Smart Columbus launches three mobility technology pilots
Posted: 3 August 2020 | Sam Mehmet (Intelligent Transport)
Smart Columbus has launched a mobility hub project, a connected vehicles and road safety project, and has re-commissioned an all-electric self-driving shuttle pilot to deliver food to communities in need.
City of Columbus Mayor Andrew J. Ginther joined community leaders for the unveiling of three Smart Columbus projects that will pilot new mobility technology to serve the needs of the community.
Smart Mobility Hubs, Connected Vehicles, and the re-commissioned Linden LEAP seek to improve mobility, road safety, and community food support. The projects are funded by the $40 million grant awarded to Columbus, the winner of the 2016 Smart City Challenge, by the U.S. Department of Transportation (USDOT).
“Columbus won the Smart City Challenge because we had the vision and ambition to try new mobility technologies in a neighbourhood to address the daily challenges residents face,” said Mayor Ginther. “Today, that vision comes to life. These mobility pilots in Linden will bring food to neighbours in need, connect residents to reliable and affordable mobility options, and help vehicles travel through the neighbourhood more safely. I invite Linden to try the services we’ve designed for and with you, and to share your experiences, so that these technologies can help neighbourhoods like yours throughout our community and the country.”
“As the region’s mobility solutions provider, COTA is proud to partner with Smart Columbus to bring more transportation options directly to these neighbourhoods and help connect people to social and economic prosperity. COTA is committed to never letting transportation be a barrier to opportunity,” said Central Ohio Transit Authority (COTA) Chief Innovation Officer, Sophia Mohr.
Smart Mobility Hubs
Smart Mobility Hubs have been created to aggregate multi-modal first mile/last mile solutions at accessible locations throughout the community to make travelling easier and more affordable. Mobility options at each Hub are unique to that location and include different combinations of CoGo conventional and e-bikes, scooter parking and charging docks, EV charging, ride-hail pick/up drop off points, and dockless scooter, bike, and car share parking.
“The Smart Mobility Hubs are a great example of the Columbus community living forward to turn today’s dreams into better tomorrows,” said Brian Ross, President and CEO of Experience Columbus. “By helping residents get their needs met during COVID-19, making it easier for our residents to explore within their own backyards and helping visitors easily traverse the city when travel resumes, this technology will be crucial in helping restore the city’s economy.”
Smart Columbus is seeking 500 community volunteers interested in having connected vehicle technology installed in their personal vehicles. The equipment will provide real-time safety alerts intended to help drivers make more informed decisions while en-route to their destination.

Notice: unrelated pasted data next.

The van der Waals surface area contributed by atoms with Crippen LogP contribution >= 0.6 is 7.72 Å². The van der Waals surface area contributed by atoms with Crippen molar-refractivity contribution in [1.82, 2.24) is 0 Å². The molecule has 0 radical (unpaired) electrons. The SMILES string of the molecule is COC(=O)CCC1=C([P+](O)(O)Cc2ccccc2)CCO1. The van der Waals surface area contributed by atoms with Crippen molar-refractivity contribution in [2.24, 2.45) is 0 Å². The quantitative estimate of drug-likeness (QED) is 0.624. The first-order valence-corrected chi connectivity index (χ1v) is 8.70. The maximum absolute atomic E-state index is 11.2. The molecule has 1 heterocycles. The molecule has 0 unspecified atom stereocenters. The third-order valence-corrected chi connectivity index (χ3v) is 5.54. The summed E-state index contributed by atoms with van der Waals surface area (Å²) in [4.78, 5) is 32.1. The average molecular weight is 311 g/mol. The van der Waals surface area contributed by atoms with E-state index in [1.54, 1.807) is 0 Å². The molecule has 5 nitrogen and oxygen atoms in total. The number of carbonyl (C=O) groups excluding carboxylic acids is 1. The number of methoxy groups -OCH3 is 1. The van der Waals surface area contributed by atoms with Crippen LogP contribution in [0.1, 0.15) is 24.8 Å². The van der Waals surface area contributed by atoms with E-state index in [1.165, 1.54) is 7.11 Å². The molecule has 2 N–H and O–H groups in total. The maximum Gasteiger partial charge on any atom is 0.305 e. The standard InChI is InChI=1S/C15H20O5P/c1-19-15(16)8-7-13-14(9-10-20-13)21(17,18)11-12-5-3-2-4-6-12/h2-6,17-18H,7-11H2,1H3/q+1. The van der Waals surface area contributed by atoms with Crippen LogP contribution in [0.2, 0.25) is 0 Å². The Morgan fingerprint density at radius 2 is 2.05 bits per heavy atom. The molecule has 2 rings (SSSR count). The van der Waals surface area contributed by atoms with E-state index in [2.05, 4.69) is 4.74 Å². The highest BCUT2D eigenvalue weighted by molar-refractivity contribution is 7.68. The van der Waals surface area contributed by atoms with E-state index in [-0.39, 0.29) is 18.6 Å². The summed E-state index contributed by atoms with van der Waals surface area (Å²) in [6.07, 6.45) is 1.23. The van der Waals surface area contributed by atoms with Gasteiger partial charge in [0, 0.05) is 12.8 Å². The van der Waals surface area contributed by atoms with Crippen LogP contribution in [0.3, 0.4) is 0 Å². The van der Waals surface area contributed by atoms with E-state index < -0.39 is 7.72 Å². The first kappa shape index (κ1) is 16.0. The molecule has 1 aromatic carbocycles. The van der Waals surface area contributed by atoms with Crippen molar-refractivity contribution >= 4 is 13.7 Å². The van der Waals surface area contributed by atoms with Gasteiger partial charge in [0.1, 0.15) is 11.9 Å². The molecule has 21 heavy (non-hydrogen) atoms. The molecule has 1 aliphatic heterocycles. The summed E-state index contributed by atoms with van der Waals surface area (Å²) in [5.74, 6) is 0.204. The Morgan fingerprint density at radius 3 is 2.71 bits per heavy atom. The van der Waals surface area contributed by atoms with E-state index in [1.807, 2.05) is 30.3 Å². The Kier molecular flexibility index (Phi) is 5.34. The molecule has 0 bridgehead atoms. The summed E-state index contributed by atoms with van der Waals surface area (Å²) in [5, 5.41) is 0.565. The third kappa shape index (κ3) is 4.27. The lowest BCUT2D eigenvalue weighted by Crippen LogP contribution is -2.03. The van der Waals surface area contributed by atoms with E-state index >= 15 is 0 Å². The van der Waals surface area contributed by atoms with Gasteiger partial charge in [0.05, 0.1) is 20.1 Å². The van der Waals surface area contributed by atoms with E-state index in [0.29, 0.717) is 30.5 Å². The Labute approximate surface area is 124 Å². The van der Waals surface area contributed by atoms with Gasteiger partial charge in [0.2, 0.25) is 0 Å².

The seven-month study is designed to understand the impact of the technology on driver safety. The study will look specifically at anonymous data collected from vehicles travelling along Cleveland Ave. between 2nd Ave. and Morse Rd., High St. between 5th Ave. and Morse Rd., and Morse Rd. between High St. and Stygler Ave.
Participants will be eligible for up to $315 in incentives for completing regular surveys about the programme. Volunteers must be over 18 and drive at least three times per week within the study corridor.
In addition, Smart Columbus is seeking up to 10 individuals interested in becoming a “Connected Vehicle Technician In-Training” during the study. Participants will complete a paid training course and be placed at a local site to install the connected vehicle technology in public and private vehicles.
“Advanced vehicle technology like connectivity is increasingly becoming standard on new vehicles,” said Columbus City Council Member and Public Service Chair, Shayla Favor. “Through this study, we hope to not only keep drivers safer on our streets, but also create an immersive training experience that will help our local auto shops and technicians learn the ins and outs of this new technology with future applications in our cars and on our roadways.”
Re-launch of Linden LEAP
To assist with the critical distribution of food, the Linden LEAP, an all-electric self-driving shuttle, is being recommissioned to transport pre-packaged food boxes from St. Stephen’s Food and Nutrition Center to the Rosewind Community Center. A trained operator will be on board, but no riders will be permitted due to coronavirus social distancing requirements.
“We have seen an unprecedented need for food during the current pandemic. About 20 per cent of those in need do not have transportation to our centre and the nearest bus stop is half or three quarters of a mile away,” said Marilyn Mehaffie, CEO of St. Stephen’s Community House. “The Linden LEAP will help bridge the transportation gap, providing food at Rosewind.”
Pilots will run through March 2021, with reporting provided to the USDOT and published via the Smart Columbus website in May 2021.